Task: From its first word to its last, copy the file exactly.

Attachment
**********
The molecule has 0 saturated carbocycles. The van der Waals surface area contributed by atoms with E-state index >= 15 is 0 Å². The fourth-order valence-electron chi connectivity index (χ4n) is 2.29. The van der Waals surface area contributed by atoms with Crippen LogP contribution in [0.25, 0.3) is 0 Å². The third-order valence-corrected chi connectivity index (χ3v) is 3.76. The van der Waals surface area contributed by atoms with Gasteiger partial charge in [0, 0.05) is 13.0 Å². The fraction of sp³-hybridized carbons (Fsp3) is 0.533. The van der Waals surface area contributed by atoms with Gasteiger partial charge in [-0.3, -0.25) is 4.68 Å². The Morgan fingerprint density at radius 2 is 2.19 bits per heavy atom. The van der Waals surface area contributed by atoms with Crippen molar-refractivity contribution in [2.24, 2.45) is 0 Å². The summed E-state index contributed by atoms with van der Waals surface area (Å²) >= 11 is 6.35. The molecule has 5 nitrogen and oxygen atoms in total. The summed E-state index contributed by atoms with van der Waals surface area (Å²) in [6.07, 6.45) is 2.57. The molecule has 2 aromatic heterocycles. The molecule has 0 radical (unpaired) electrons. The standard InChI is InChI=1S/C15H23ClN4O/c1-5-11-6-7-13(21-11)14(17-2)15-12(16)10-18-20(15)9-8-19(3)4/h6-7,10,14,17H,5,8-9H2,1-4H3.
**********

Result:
The molecule has 0 saturated carbocycles. The van der Waals surface area contributed by atoms with E-state index >= 15 is 0 Å². The fourth-order valence-electron chi connectivity index (χ4n) is 2.29. The van der Waals surface area contributed by atoms with Crippen LogP contribution in [0.25, 0.3) is 0 Å². The third-order valence-corrected chi connectivity index (χ3v) is 3.76. The van der Waals surface area contributed by atoms with Gasteiger partial charge in [0, 0.05) is 13.0 Å². The fraction of sp³-hybridized carbons (Fsp3) is 0.533. The van der Waals surface area contributed by atoms with Gasteiger partial charge in [-0.3, -0.25) is 4.68 Å². The Morgan fingerprint density at radius 2 is 2.19 bits per heavy atom. The van der Waals surface area contributed by atoms with Crippen molar-refractivity contribution in [2.24, 2.45) is 0 Å². The summed E-state index contributed by atoms with van der Waals surface area (Å²) >= 11 is 6.35. The molecule has 5 nitrogen and oxygen atoms in total. The summed E-state index contributed by atoms with van der Waals surface area (Å²) in [6.07, 6.45) is 2.57. The molecule has 2 aromatic heterocycles. The molecule has 0 radical (unpaired) electrons. The standard InChI is InChI=1S/C15H23ClN4O/c1-5-11-6-7-13(21-11)14(17-2)15-12(16)10-18-20(15)9-8-19(3)4/h6-7,10,14,17H,5,8-9H2,1-4H3.